Illinois becomes first state to require schools to teach Asian American history

Illinois becomes first state to require schools to teach Asian American history
The historic legislation comes into effect from January 1 next year

Illinois has become the first state in the US to make the teaching of Asian American history in all its schools mandatory.

State governor JB Pritzker signed a bill on Friday that will require all elementary and high schools in Illinois to include Asian American history in a unit of their curriculum starting from the 2022-23 school year.

Mr Pritzker signed the Teaching Equitable Asian American History Act into law at a high school in Skokie, a suburb of Chicago.

“We are setting a new standard for what it means to truly reckon with our history,” the governor said. The legislation comes after increasing incidents of hate crimes against Asian Americans across the country. Several Asian American communities have been targeted with racist attacks during the pandemic.

In Chicago, nonprofit Asian Americans Advancing Justice led an aggressive campaign to include Asian American history in school syllabi. And finally, the historic legislation is set to come into effect from January 1 next year.

Mr Pritzker told the media that “educating children about the contributions of Asian Americans in US history would help curb the proliferation of false stereotypes and discrimination.”

The Teaching Equitable Asian American History Act says the curriculum must include “teaching of the efforts made by Asian Americans to advance civil rights, as well as their contributions to the arts and sciences and the economic and cultural development of the country.”

In a statement, Grace Pai, executive director of Asian Americans Advancing Justice, said the legislation will benefit more than 100,000 Asian American students from kindergarten through high school in Illinois.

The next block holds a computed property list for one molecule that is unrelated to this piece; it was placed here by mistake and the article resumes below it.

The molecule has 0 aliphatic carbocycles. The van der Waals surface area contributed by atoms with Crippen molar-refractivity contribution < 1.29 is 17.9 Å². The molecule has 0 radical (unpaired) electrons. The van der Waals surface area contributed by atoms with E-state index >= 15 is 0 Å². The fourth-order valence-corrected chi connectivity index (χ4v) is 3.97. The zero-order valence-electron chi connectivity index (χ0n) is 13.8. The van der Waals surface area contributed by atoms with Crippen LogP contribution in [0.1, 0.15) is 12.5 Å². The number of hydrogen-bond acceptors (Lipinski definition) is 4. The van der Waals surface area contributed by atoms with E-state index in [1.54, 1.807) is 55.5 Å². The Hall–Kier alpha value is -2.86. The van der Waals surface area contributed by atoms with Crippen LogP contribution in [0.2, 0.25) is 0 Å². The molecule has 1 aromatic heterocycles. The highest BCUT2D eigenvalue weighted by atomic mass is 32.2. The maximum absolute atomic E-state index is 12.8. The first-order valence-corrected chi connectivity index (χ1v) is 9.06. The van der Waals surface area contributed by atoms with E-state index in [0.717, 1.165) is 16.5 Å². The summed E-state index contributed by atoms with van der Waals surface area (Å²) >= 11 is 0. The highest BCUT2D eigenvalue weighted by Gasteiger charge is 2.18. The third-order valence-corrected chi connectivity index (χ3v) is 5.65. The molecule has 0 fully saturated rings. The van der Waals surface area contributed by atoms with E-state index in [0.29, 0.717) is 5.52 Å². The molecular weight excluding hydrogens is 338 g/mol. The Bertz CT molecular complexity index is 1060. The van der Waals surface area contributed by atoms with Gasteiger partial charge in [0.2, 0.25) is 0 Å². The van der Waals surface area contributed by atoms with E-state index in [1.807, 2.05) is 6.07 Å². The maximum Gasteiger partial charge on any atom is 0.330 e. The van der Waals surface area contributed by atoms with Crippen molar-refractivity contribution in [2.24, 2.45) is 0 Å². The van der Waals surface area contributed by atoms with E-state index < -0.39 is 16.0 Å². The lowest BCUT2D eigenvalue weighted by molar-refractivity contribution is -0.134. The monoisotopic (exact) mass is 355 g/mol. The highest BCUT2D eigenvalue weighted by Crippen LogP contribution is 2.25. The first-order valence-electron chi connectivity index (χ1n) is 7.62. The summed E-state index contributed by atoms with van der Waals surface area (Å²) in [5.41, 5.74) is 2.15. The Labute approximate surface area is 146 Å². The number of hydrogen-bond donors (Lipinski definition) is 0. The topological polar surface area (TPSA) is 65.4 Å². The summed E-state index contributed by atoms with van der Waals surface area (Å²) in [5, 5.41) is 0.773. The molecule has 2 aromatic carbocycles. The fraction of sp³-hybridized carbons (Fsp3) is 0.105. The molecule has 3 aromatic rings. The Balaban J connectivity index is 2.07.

“So many students don’t get a chance to learn about the contributions of their communities or the migration stories of their families, contributing to feelings of being ‘othered’,” she said.

Natasha Warikoo, a sociology professor and a scholar of racial and ethnic inequality in education at Tufts University told NBC News that the legislation was a “win.”

She, however, said a lot of legislations around curricular decisions are often “symbolic”.

“They are signals by legislators of priorities and where they stand and about what’s important to the state,” she said.

The new legislation says the state superintendent of education may provide materials that can be used as guidelines for the curriculum.

Dr Warikoo said the Asian American history in the curriculum was critical to change negative perceptions about the community.

“There’s research on Asian Americans, and it shows that a majority of people are more likely to see Asians as foreign. You see an Asian face, you assume they’re foreign,” she said.

“I think that’s in part because we don’t know the history of Asians in the United States. I think that it can attenuate those kinds of biases towards Asian Americans by making them part of US history,” she added.

Mr Pritzker tweeted that the legislation will be “creating more inclusive classrooms by making Illinois the first state in the nation to require Asian American history be taught in public schools”.

USA Today quoted Stewart Kwoh, co-founder of the Asian American Education Project, as saying the Illinois bill was a “pace-setting legislative measure”. He said at least 10 other states are considering something similar.